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In Bruges: the enduring relevance of IHL and the updated Commentaries

Analysis / GCIII Commentary / Generating Respect for IHL / Law and Conflict 7 mins read

In Bruges: the enduring relevance of IHL and the updated Commentaries

Among the topics related to the updated Commentaries discussed at the Bruges Colloquium 2021, a panel was dedicated to the recently released updated Commentary on the Third Geneva Convention on the treatment of prisoners of war.

Since its creation in 2000, the Bruges Colloquium on International Humanitarian Law has been jointly organized by the ICRC and the College of Europe, bringing together government representatives, international organizations, military practitioners, academics and civil society to grapple with the most urgent issues relating to the law of armed conflict. Its 22nd edition, held in October 2021, examined the enduring relevance of international humanitarian law (IHL) and the update of the ICRC Commentaries.

In this post, ICRC legal adviser Mickey Orkin unpacks some of the key issues discussed during last year’s Colloquium – conversations between hundreds of participants online from 59 countries – and the key takeaways for the work of the ICRC Commentaries team.

In my capacity as a legal adviser in the ICRC Commentaries Update Unit, I recently had the pleasure of helping organize and participating in last year’s Bruges Colloquium, entitled Same law, new wars: the enduring relevance of international humanitarian law and the importance of the updated ICRC Commentaries.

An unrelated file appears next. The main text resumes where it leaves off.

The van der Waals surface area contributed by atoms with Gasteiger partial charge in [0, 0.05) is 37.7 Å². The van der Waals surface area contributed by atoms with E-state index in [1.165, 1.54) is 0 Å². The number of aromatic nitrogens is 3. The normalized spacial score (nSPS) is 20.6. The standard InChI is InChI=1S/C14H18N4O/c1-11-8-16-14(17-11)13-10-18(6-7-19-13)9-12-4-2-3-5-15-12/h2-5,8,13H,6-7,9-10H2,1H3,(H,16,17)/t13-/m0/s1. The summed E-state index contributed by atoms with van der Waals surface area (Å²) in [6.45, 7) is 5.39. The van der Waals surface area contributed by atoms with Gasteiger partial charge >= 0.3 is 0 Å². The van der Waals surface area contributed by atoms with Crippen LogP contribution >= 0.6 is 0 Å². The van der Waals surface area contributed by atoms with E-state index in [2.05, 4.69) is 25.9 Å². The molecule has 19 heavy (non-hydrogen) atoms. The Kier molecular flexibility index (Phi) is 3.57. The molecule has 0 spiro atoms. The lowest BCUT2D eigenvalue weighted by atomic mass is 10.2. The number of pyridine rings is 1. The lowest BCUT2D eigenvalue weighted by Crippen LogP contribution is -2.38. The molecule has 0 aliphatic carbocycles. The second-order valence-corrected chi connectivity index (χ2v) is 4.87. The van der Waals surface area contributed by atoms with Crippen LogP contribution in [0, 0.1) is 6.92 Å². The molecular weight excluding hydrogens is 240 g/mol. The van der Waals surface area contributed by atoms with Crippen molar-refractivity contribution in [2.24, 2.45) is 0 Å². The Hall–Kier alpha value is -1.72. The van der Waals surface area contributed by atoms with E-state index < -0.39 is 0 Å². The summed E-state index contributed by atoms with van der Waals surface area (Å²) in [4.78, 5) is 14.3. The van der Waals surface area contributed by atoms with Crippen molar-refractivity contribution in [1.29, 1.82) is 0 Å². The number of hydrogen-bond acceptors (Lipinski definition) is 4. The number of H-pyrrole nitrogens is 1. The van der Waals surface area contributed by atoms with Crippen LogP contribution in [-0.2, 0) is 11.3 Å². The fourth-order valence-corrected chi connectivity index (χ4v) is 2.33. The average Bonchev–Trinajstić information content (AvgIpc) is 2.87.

Given my current role, I was unsurprisingly eager to dive into the central focus of last year’s event: the project to update the ICRC’s Commentaries on the Geneva Conventions of 1949 and their Additional Protocols of 1977. The updated Commentaries seek to provide current interpretations of the Conventions to enhance their understanding, dissemination and faithful application in today’s armed conflicts. The Conventions themselves, over 70 years since their adoption, remain the solid foundation of, and key reference for, the protection of victims of armed conflict in an ever-changing world.

Diving into the substance

The Colloquium’s presentations were as varied as they were engaging. One panel was dedicated in full to the Third Geneva Convention. In it, Cordula Droege, ICRC’s chief legal officer and head of our legal department here, considered the continued relevance of the protection of prisoners of war (you can read about them here).  Professor Marco Sassòli considered the relevance of the Third Convention in contemporary armed conflicts, including non-international armed conflicts. Professor Camilla Guldhal Cooper presented on the modalities of detention and concerns faced by State militaries in capturing prisoners of war.  The dialogue between panellists emphasized how the Third Geneva Convention remains important and relevant today, not only in international armed conflicts, but also as an embodiment of customary international law and as a possible template for treatment of detainees in non-international armed conflicts. The ICRC has recently released the updated Commentary on the Third Geneva Convention.

I myself chaired a panel focused on cross-cutting issues related to articles common to the Conventions. We heard from Colonel Nathalie Durhin, who provided a NATO perspective on Common Article 3 and non-refoulement. The updated Commentary interprets (paragraphs 744–753) common Article 3 as prohibiting Parties to the conflict from transferring persons in their power to another authority when those persons would be in danger of suffering a violation of their fundamental rights upon transfer. Another expert on this panel, Professor Yutaka Arai Takahashi, focused on the phenomenon of occupation by proxy (which is covered in the updated Commentary on common Article 2, paragraphs 362–366) and State responsibility for indirect occupation of territory through proxies. The exchange between the experts on the panel was insightful and probed the implications of the interpretations in the updated Commentary in practical terms. For example, the panel delved into some challenges States face in fully complying with the obligation of non-refoulement, arising from Common Article 3, in conflicts today.